Science As a Media Event

One need not make any extensive surveys of different media to provide evidence for this failure. It is enough to see how sports has managed to gain more coverage in various media over the last few decades vis-a-vis science. One may argue that this is so because there are always some sports events occurring all over the world which naturally draw the attention of media. But contention here is that scientific activity, scientific community and laboratories all over the world can also be turned into what are called ‘media events’ if enough pains are taken by science communicators to achieve this status for science. First and foremost it will require the maximum cooperation of scientists.

For instance, anniversaries of scientists, institutes, organisations and societies, including the World Health Day, etc., can be celebrated; discussions and debates with the concerned scientists organised; and doors of concerned laboratories and organisations thrown open to masses and media. Be that as it may, intention through this paper is to highlight the essentials and limitations of science popularisation so that there appears a fundamental change in the way of looking at this subject. Hopefully, it will lead to more effective strategies to popularise science among the masses.

Science writing is an art

Science popularisation is mostly done by science- trained persons and professional scientists. It is therefore looked upon more as a scientific activity rather than anything else. But science writing is more of an art rather than a science. It is scientific only in the sense one should have scientific knowledge but all the writing abilities are required to make a good presentation of science. It is due to the present lack of emphasis on the art aspect of science popularisation that this field of activity has suffered to date. Those few scientists or science-trained persons who have consciously or unconsciously known the art of science writing and have practised it, have only been successful in popularising science.

Science is a human activity

The second reason why popular science does not tick with the masses is because it is not projected as a human activity but an activity of scientists who simply believe in the search for truth – and nothing but truth! The human side of science is totally neglected in all popular science presentations. The follies and prejudices of scientists, the emotional life of scientists, the irrational circumstances in which scientific work is often undertaken and discoveries and inventions made, etc., are quite often deliberately not highlighted fearing that it would give bad name to science and scientific research. In short, the human face of science or scientific research is often neglected in popular science presentations. There is therefore a strong need to give science a human face. It would not only mean adding human stories to popular science presentations but also talking about realities in scientific research.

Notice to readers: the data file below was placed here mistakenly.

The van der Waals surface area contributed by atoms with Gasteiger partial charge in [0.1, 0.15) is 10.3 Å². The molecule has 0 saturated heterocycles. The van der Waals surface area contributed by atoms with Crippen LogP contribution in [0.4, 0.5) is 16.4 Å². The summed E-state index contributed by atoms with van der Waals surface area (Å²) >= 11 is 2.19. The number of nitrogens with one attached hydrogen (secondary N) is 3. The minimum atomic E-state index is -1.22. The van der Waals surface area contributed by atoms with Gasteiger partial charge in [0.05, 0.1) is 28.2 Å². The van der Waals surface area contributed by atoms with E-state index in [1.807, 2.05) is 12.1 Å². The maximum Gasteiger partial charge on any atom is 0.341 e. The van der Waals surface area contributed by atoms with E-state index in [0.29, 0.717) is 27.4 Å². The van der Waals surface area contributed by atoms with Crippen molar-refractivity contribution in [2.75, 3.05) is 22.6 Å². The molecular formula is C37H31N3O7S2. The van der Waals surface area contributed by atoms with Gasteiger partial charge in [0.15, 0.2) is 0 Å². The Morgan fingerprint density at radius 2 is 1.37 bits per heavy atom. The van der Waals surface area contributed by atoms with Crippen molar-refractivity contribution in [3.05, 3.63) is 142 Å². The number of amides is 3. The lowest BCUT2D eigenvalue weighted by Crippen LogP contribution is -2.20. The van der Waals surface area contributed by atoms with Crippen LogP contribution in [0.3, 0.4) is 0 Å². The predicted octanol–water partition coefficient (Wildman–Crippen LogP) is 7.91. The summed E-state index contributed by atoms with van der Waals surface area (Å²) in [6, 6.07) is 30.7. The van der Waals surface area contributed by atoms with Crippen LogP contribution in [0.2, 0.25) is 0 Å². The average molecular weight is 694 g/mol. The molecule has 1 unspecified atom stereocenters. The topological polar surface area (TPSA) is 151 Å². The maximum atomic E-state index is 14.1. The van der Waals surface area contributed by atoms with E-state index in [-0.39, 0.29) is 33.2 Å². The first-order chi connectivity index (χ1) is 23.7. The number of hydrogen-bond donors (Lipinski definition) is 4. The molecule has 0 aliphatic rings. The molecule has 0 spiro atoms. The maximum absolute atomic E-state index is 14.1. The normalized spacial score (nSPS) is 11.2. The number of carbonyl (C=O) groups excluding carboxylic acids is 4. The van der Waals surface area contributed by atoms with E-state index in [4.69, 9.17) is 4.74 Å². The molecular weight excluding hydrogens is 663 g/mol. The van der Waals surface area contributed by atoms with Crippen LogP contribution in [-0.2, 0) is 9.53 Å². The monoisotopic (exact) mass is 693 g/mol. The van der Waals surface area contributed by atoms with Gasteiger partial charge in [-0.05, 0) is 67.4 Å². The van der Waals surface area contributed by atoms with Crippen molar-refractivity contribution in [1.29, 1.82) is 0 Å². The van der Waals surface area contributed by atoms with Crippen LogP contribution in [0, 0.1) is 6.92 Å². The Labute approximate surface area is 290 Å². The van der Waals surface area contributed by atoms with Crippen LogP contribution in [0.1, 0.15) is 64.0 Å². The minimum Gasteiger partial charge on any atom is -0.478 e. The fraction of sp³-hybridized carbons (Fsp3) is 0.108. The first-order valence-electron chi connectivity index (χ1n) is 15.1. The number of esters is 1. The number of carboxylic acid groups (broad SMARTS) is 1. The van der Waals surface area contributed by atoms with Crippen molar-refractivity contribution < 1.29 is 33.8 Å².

Tip of the iceberg presentation

The third reason why popular science presentations often go wide off the mark and make the audience yawn and go for something else is the inability of science communicators to distinguish between technical report writing and popular science writing, thanks to their scientific training or background. They try to cram into a popular science presentation as much as they know or find out about a subject.

Actually, popular science presentation should be like the tip of the iceberg. It should however make one not only familiar with the tip of the iceberg but also aware of the unseen larger part of the iceberg floating under the water. In other words, it should reveal little about science but enough to make one realise the existence of that science with its entire ramification. It should excite one’s curiosity enough so that one would like to probe further into that science. It should not necessarily tell everything about a science but at the same time it should not miss science.

Some important observations

The author’s experience with popularising science over the years has forced him to arrive at some postulates. They are merely based on experience and intuition. Any research has not been conducted to back them up with facts and figures. In fact, much research is required to prove or disprove them. If in case they are proved, they can easily be called the ‘Laws of Science Popularisation’ because despite the best of our efforts we have not been able to popularise science the way we want among the masses.